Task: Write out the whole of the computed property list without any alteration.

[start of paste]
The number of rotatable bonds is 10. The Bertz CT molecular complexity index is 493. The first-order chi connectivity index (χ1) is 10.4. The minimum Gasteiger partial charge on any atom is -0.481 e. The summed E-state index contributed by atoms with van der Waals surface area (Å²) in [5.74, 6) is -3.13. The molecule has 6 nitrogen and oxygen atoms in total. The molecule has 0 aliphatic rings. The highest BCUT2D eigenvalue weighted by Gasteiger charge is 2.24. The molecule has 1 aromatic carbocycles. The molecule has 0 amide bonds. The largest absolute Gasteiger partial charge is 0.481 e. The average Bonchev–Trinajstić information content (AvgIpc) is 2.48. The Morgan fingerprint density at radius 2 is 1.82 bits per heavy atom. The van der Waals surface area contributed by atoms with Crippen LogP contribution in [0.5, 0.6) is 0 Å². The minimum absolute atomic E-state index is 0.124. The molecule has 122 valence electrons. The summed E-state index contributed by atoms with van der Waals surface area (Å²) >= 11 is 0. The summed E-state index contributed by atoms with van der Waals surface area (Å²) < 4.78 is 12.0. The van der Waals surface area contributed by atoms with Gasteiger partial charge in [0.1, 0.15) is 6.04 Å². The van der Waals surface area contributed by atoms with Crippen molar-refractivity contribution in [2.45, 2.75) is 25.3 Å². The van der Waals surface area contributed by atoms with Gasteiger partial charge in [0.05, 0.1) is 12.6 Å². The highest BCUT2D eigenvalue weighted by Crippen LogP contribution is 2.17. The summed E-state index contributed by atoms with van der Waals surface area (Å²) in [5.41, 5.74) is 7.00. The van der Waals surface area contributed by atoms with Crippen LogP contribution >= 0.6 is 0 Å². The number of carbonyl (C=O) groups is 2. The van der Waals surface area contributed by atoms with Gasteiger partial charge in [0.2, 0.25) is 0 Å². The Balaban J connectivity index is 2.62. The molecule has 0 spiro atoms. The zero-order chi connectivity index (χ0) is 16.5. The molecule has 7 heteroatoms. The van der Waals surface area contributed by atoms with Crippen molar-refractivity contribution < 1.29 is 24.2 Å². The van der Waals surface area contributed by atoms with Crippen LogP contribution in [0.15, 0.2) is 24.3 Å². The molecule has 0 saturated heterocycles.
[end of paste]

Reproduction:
The number of rotatable bonds is 10. The Bertz CT molecular complexity index is 493. The first-order chi connectivity index (χ1) is 10.4. The minimum Gasteiger partial charge on any atom is -0.481 e. The summed E-state index contributed by atoms with van der Waals surface area (Å²) in [5.74, 6) is -3.13. The molecule has 6 nitrogen and oxygen atoms in total. The molecule has 0 aliphatic rings. The highest BCUT2D eigenvalue weighted by Gasteiger charge is 2.24. The molecule has 1 aromatic carbocycles. The molecule has 0 amide bonds. The largest absolute Gasteiger partial charge is 0.481 e. The average Bonchev–Trinajstić information content (AvgIpc) is 2.48. The Morgan fingerprint density at radius 2 is 1.82 bits per heavy atom. The van der Waals surface area contributed by atoms with Crippen LogP contribution in [0.5, 0.6) is 0 Å². The minimum absolute atomic E-state index is 0.124. The molecule has 122 valence electrons. The summed E-state index contributed by atoms with van der Waals surface area (Å²) >= 11 is 0. The summed E-state index contributed by atoms with van der Waals surface area (Å²) < 4.78 is 12.0. The van der Waals surface area contributed by atoms with Gasteiger partial charge in [0.1, 0.15) is 6.04 Å². The van der Waals surface area contributed by atoms with Crippen molar-refractivity contribution in [2.45, 2.75) is 25.3 Å². The van der Waals surface area contributed by atoms with Gasteiger partial charge in [0.05, 0.1) is 12.6 Å². The highest BCUT2D eigenvalue weighted by Crippen LogP contribution is 2.17. The summed E-state index contributed by atoms with van der Waals surface area (Å²) in [5.41, 5.74) is 7.00. The van der Waals surface area contributed by atoms with Crippen LogP contribution >= 0.6 is 0 Å². The number of carbonyl (C=O) groups is 2. The van der Waals surface area contributed by atoms with Gasteiger partial charge in [0.2, 0.25) is 0 Å². The Balaban J connectivity index is 2.62. The molecule has 0 spiro atoms. The zero-order chi connectivity index (χ0) is 16.5. The molecule has 7 heteroatoms. The van der Waals surface area contributed by atoms with Crippen molar-refractivity contribution < 1.29 is 24.2 Å². The van der Waals surface area contributed by atoms with Crippen LogP contribution in [0.15, 0.2) is 24.3 Å². The molecule has 0 saturated heterocycles.